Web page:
MOOCs Could Help 2-Year Colleges and Their Students, Says Bill Gates

October 03, 2013

Community colleges have generally cast a wary eye toward massive open online courses, or MOOCs. But a relatively new model, which "flips" homework and classwork by incorporating outsourced lectures, could help struggling students and make colleges more efficient, Bill Gates, the Microsoft co-founder and co-chair of the Bill & Melinda Gates Foundation, told a packed gathering of community-college leaders here on Wednesday.

Mr. Gates urged them to provide resources to instructors who wanted to experiment with flipped classrooms and other techniques for integrating technology into their teaching.

"I'd be the first to say this is a period of experimentation, but we'll learn much faster if people jump in and engage," he told attendees at the Association of Community College Trustees' leadership meeting, which drew nearly 2,000 trustees, presidents, and administrators here this week.

Mr. Gates, one of the world's most famous people to not complete college, urged everyone in the audience to sign up for at least one MOOC. He has done so many times. "For a dropout, I've taken a lot of courses," he said.

The flipped MOOC is a variation of the flipped-classroom concept, in which instructors assign videotaped lectures to students, who then do what once was considered homework in class.

As MOOC lectures evolve, the average classroom professor will have a hard time competing, and the traditional lecture will seem antiquated, Mr. Gates suggested. "The quality of those lectures, as they go through the competitive process, will be extremely good," he said. "No individual performance is likely to come up to that level."

Remedial Students Benefit

Mr. Gates acknowledged that many faculty members felt threatened by suggestions that their lectures could be outsourced to professors at elite institutions, which currently produce much of the MOOC content available.

"Of course it's quite controversial, what software can take over, but once you get a great pool of lectures out there that incorporate problem solving and drill practice, this frees up time" for more-personalized instruction in the classroom, Mr. Gates said.

With more work done at home and online, students could spend less time on campuses, freeing up classroom space to accommodate more students, he said. That approach works well, he added, with remedial mathematics, where only about 10 percent of students who start courses end up getting two-year degrees within three years.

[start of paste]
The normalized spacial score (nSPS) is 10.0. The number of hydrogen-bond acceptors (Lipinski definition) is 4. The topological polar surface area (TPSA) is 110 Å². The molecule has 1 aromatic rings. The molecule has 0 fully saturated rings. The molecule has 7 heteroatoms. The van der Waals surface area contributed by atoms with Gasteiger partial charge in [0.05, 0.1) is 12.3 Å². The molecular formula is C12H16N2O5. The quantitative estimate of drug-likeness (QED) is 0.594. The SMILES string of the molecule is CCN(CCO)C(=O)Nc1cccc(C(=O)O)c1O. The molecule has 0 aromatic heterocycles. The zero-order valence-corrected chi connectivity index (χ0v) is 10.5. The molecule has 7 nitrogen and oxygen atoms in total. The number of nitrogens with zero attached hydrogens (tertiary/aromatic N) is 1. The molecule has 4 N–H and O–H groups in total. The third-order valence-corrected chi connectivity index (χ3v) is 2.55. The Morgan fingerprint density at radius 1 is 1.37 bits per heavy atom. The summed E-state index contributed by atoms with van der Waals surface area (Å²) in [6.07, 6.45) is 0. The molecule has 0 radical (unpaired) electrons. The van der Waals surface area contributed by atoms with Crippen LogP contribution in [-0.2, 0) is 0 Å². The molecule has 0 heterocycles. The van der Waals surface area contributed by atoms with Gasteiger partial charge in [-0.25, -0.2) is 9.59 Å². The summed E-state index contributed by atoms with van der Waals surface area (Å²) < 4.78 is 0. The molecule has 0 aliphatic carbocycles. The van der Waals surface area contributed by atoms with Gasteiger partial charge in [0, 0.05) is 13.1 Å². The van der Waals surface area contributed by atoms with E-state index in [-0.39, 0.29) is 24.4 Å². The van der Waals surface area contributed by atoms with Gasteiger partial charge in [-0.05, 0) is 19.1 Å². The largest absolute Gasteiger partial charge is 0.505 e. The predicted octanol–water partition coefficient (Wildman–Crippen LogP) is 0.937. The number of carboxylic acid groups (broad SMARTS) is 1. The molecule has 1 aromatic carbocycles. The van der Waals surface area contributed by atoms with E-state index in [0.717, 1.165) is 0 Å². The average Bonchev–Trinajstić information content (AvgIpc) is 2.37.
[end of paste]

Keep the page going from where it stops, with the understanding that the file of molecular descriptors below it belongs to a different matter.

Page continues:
Computer systems can generate an infinite number of worksheets with embedded quizzes, as well as with tips that instructors could then review to determine what students are struggling with, he said. In online lectures, questions pop up every three to five minutes, to keep students alert and to make sure they are ready to move on to the next section.

They can work at their own pace, focusing on specific topics rather than having to move in lock step through a remedial-math sequence with students who might be having trouble with other parts.

Many of the projects Mr. Gates described have received financing from the Gates Foundation, which has poured hundreds of millions of dollars into efforts to increase college-completion rates.

Community-college trustees, many of whom said they were unfamiliar with MOOCs before the meeting, also heard from leaders of Coursera and edX, two of the best-known MOOC providers.

Daphne Koller, a co-founder of Coursera, said students could spend less time on the campus if they were enrolled in courses that incorporated free online content. That would help completion efforts in states like California, where students are struggling to get into the classes they need to graduate.

Failure rates have dropped in the flipped classes that edX has piloted at colleges, Rebecca Petersen, director of research at edX, told the group.

Shanna Smith Jaggars, assistant director of the Community College Research Center at Columbia University's Teachers College, said the center's studies had shown that poor and minority students struggle in online courses but that a flipped MOOC model held promise, even for remedial courses.